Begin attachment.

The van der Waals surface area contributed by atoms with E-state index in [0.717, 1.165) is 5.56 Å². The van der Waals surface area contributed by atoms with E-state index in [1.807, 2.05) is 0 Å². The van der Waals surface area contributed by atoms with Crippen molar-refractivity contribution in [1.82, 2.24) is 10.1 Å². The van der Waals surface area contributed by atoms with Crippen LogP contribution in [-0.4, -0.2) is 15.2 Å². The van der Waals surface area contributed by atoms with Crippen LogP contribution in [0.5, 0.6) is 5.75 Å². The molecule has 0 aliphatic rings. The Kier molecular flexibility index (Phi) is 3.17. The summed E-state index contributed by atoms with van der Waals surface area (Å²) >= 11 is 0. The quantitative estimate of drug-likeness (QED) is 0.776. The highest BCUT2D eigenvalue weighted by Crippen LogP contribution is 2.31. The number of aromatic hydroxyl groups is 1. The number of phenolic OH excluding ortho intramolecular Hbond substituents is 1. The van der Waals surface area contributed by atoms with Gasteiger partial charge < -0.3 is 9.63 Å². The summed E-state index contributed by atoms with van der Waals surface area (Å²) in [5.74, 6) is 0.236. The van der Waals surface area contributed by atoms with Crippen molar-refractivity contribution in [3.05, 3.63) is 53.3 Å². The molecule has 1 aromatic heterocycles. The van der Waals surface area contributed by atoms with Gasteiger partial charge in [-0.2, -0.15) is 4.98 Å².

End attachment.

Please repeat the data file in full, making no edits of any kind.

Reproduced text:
The van der Waals surface area contributed by atoms with E-state index in [0.717, 1.165) is 5.56 Å². The van der Waals surface area contributed by atoms with E-state index in [1.807, 2.05) is 0 Å². The van der Waals surface area contributed by atoms with Crippen molar-refractivity contribution in [1.82, 2.24) is 10.1 Å². The van der Waals surface area contributed by atoms with Crippen LogP contribution in [-0.4, -0.2) is 15.2 Å². The van der Waals surface area contributed by atoms with Crippen LogP contribution in [0.5, 0.6) is 5.75 Å². The molecule has 0 aliphatic rings. The Kier molecular flexibility index (Phi) is 3.17. The summed E-state index contributed by atoms with van der Waals surface area (Å²) >= 11 is 0. The quantitative estimate of drug-likeness (QED) is 0.776. The highest BCUT2D eigenvalue weighted by Crippen LogP contribution is 2.31. The number of aromatic hydroxyl groups is 1. The number of phenolic OH excluding ortho intramolecular Hbond substituents is 1. The van der Waals surface area contributed by atoms with Gasteiger partial charge < -0.3 is 9.63 Å². The summed E-state index contributed by atoms with van der Waals surface area (Å²) in [5.74, 6) is 0.236. The van der Waals surface area contributed by atoms with Crippen molar-refractivity contribution in [3.05, 3.63) is 53.3 Å². The molecule has 1 aromatic heterocycles. The van der Waals surface area contributed by atoms with Gasteiger partial charge in [-0.2, -0.15) is 4.98 Å².